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Depression in the Law Profession

published March 05, 2007

( 52 votes, average: 3.9 out of 5)
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<<Let's face the facts. Studies show that the average lawyer has a higher chance of becoming depressed than the average person. The general male population's rate for depression is 8.5%, while the depression rate for females is 14.1%. Male lawyers' average rate of depression is 20.8%—more than double the average rate. Female lawyers do not have it much better; their average rate of depression is 16%.

According to the New Jersey Lawyers Assistance Program, signs and symptoms that many depressed lawyers show are the inability to meet personal and professional obligations, which includes procrastination, file stagnation and neglect, lowered productivity, missing deadlines, excuse-making, and potential for misrepresentation of clients; persistent sadness, apathy, anxiety, crying, or a loss of interest or pleasure; and distinct changes in sexual energy, eating habits, and sleeping habits.

Along with experiencing these symptoms, many lawyers tend to become overwhelmed, distressed, and burnt-out at their jobs. The Utah State Bar found in multiple surveys that one quarter of all attorneys get so stressed at their jobs that it impairs their practice. Many have even reported that they are dissatisfied with their current jobs—a whopping 40% to be exact, according to the American Bar Association.

In fact, the Mississippi Bar has reported that there appears to be an alarming correlation between stressful office environments and the occurrence of stress, depression, and substance abuse in those who work in them.

Ronda Muir, a former lawyer and psychology and conflict-resolution expert has done extensive research on the emotional intelligence levels of lawyers, which tend to be very low. Studies have shown that because lawyers have difficulty tapping into emotional data and because most lawyers are autonomous, they can often repress emotions, causing them to bottle up and leading to depression.

Interestingly, some lawyers can become depressed or traumatized by the cases and work that they handle. Helga West, President and CEO of Witness Justice, a national organization that provides assistance to survivors of violence and trauma, said, "One of the things that we have come to understand about individuals working in the criminal-justice system and law professions is that sometimes the work can be traumatizing. Individuals with prior trauma histories can have a particularly difficult time when the work triggers old trauma." Individuals who do not seek treatment for these disturbances, obviously, will have higher chances of developing eating disorders, substance-abuse problems, and/or thoughts of self-injury.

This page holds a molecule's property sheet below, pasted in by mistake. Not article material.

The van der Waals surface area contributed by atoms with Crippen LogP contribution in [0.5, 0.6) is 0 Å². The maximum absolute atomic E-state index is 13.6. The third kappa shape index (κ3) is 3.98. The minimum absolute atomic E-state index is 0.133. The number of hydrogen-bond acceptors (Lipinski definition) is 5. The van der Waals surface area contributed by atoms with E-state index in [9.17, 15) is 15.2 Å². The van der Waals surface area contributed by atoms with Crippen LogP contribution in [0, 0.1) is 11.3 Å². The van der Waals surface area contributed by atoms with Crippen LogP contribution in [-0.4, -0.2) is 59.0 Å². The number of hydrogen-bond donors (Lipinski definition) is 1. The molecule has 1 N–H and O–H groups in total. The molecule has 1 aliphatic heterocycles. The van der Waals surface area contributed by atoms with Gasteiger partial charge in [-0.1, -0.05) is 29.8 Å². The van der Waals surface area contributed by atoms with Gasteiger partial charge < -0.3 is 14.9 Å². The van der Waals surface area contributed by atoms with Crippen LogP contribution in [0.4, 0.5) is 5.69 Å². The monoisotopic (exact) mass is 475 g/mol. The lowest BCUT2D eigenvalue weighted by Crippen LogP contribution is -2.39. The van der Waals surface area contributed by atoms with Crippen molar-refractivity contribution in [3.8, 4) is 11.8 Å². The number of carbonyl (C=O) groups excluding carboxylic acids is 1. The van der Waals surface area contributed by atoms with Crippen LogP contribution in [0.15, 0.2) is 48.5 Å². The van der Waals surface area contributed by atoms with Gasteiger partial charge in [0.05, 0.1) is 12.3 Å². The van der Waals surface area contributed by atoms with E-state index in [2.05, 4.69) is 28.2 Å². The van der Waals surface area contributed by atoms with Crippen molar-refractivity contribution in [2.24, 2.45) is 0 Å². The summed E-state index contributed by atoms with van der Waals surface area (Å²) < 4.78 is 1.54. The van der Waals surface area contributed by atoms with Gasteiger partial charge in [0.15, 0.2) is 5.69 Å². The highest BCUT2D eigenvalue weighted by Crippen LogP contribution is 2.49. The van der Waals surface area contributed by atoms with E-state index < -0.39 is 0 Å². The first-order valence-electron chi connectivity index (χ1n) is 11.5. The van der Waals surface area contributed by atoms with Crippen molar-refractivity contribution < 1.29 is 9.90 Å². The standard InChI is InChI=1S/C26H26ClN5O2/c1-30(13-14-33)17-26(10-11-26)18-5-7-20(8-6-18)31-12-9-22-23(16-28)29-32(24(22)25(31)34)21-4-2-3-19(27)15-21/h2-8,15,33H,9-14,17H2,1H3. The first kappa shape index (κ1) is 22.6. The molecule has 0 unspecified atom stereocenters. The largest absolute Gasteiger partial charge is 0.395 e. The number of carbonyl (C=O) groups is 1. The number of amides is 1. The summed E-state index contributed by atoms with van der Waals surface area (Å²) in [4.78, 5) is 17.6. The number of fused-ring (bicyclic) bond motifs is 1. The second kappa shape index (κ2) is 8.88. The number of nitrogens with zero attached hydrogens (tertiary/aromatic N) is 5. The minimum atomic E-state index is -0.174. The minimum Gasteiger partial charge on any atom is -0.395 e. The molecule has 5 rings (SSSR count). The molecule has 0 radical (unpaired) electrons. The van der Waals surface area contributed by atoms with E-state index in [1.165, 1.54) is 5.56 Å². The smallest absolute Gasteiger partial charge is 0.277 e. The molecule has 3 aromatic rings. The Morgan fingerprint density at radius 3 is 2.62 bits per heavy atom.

Yes, I know that this information may sound like a bit of a downer, but too many lawyers do not realize that there are many resources that can help them cope with and overcome the harsh risks of practicing law.

Lawyers Assistance Programs (also known as Lawyers Concerned for Lawyers Programs) exist in most states, as well as in Canada. These programs are also free and confidential.

Rachelle Reyner of the New Jersey Lawyers Assistance Program said, "I've spoken to many lawyers over the past few years who called our office while dealing with depression or addiction who each believed he or she was the only lawyer experiencing it. We make sure they know that they are not alone and that they do not have to manage alone."

Like the other branches of the Lawyers Assistance Programs, the New Jersey chapter offers a series of benefits and programs that can help lawyers understand and treat their illnesses. It has a staff of six that includes a clinician, a licensed certified alcohol and drug counselor who is also a certified life coach, and two attorneys/counselors (both of whom have practiced for more than two decades). This is considered a larger chapter of the organization because 55,000 of the 80,000 attorneys in New Jersey are actually practicing currently, which makes a full staff necessary.

The organization provides support groups that are designed specifically for male and female attorneys who are depressed. There are also 12-step programs designed for lawyers, judges, law students, and law graduates.

Being a lawyer does not have to mean you are doomed to a career of anxiety, depression, and stress. Take the time to evaluate your personal and professional goals and to find a lawyer-support resource so that you can organize and take control of your life in order to prevent these conditions from developing.
( 52 votes, average: 3.9 out of 5)
What do you think about this article? Rate it using the stars above and let us know what you think in the comments below.